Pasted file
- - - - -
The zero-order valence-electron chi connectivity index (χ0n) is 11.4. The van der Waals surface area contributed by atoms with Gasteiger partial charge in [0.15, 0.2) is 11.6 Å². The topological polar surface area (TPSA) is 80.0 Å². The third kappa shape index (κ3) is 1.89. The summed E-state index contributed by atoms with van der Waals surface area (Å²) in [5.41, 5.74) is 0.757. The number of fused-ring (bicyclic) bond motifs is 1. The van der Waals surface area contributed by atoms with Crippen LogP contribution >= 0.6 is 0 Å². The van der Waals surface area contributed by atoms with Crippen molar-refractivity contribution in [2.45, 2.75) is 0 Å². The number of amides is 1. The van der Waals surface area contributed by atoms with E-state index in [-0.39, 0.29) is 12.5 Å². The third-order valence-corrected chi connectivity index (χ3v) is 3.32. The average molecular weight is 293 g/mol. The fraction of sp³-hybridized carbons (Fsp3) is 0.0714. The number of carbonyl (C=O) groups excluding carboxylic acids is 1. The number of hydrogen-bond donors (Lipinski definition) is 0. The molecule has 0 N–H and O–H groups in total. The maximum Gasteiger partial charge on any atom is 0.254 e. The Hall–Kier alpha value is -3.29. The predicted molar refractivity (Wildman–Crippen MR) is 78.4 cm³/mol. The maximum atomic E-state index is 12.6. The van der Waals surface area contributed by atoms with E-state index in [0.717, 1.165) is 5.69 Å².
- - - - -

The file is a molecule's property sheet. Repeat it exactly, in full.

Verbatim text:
The zero-order valence-electron chi connectivity index (χ0n) is 11.4. The van der Waals surface area contributed by atoms with Gasteiger partial charge in [0.15, 0.2) is 11.6 Å². The topological polar surface area (TPSA) is 80.0 Å². The third kappa shape index (κ3) is 1.89. The summed E-state index contributed by atoms with van der Waals surface area (Å²) in [5.41, 5.74) is 0.757. The number of fused-ring (bicyclic) bond motifs is 1. The van der Waals surface area contributed by atoms with Crippen LogP contribution >= 0.6 is 0 Å². The van der Waals surface area contributed by atoms with Crippen molar-refractivity contribution in [2.45, 2.75) is 0 Å². The number of amides is 1. The van der Waals surface area contributed by atoms with E-state index in [-0.39, 0.29) is 12.5 Å². The third-order valence-corrected chi connectivity index (χ3v) is 3.32. The average molecular weight is 293 g/mol. The fraction of sp³-hybridized carbons (Fsp3) is 0.0714. The number of carbonyl (C=O) groups excluding carboxylic acids is 1. The number of hydrogen-bond donors (Lipinski definition) is 0. The molecule has 0 N–H and O–H groups in total. The maximum Gasteiger partial charge on any atom is 0.254 e. The Hall–Kier alpha value is -3.29. The predicted molar refractivity (Wildman–Crippen MR) is 78.4 cm³/mol. The maximum atomic E-state index is 12.6. The van der Waals surface area contributed by atoms with E-state index in [0.717, 1.165) is 5.69 Å².